Qalhat in Oman, 22kms north-west of the port town of Sur is Oman’s latest UNESCO World Heritage Site, following from the announcement of Al Ahsa in Saudi Arabia.
Qalhat is an ancient trading city, the second city of the Kingdom of Hormuz which was based at the entrance to the Arabian Gulf. The town existed before 1225, as it was mentioned by Ibn Mujawir as inheriting the trade, in 1225, from the destroyed town of Suhar. It was certainly linked in some way to the Kingdom of Hormuz as records mention a former governor of Qalhat, Mahmud Al Qalhati, as becoming King of Hormuz; he later integrated Qalhat under the rule of Hormuz.
The Kingdom of Hurmuz seems to have ruled coastal areas of Oman and areas around the Strait of Hormuz. The kingdom was considered fabulously wealthy and attracted travellers including, probably March Polo around 1292AD, and certainly Ibn Battuta in 1329AD. Ibn Battuta mentions a ‘mosque’ a being built by Bibi Maryam and tradition mention a mausoleum that, although for her husband is traditionally named after her.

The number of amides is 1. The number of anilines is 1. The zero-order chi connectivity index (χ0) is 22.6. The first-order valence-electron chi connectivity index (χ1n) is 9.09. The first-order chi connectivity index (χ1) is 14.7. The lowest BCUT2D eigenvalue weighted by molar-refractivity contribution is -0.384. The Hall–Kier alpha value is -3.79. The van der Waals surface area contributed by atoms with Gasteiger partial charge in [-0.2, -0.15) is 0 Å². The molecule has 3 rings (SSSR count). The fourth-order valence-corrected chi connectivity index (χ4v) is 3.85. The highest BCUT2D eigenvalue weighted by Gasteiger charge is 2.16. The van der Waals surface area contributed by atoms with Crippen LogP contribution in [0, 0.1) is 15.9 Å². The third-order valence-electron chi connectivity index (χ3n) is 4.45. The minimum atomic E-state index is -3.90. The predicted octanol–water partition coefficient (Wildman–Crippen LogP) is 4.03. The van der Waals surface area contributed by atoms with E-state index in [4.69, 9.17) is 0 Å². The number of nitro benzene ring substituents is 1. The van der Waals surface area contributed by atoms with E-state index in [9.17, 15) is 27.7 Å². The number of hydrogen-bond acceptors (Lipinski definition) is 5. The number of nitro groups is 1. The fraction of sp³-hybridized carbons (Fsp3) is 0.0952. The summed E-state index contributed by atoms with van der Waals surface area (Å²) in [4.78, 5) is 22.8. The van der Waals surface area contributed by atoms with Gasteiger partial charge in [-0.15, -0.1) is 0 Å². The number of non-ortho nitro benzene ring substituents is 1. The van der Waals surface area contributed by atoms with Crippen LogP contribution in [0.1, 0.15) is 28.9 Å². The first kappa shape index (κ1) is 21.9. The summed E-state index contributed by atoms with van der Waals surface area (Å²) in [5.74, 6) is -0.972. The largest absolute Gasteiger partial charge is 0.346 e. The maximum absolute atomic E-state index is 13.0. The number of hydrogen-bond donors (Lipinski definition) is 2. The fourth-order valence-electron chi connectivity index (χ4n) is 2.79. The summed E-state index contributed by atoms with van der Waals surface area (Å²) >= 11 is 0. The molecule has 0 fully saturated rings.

The mausoleum is the most prominent structure standing in Qalhat today. Stretching to its east and southeast are the remains of the town. A major mosque lies on the sea edge of the town. Beyond the town in the southeast is a substantial town wall.
The location of Qalhat as a major trading town is surprising as there is a limited supply of water. However the evidence of cisterns, coupled with Oman’s tradition Aflaj water system suggest that water may have been transported by channel from the mountains to the town.
By the end of the 16th c the town was in decline, possibly due to earthquake damage and silting of its small harbour. This decline was compounded by the arrival of the Portuguese in the Arabian Sea, which disrupted historical trade systems and following their second arrival to the town in 1508 they destroyed it.
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Qalhat’s UNESCO site will make an interesting visit following its opening by the Oman government.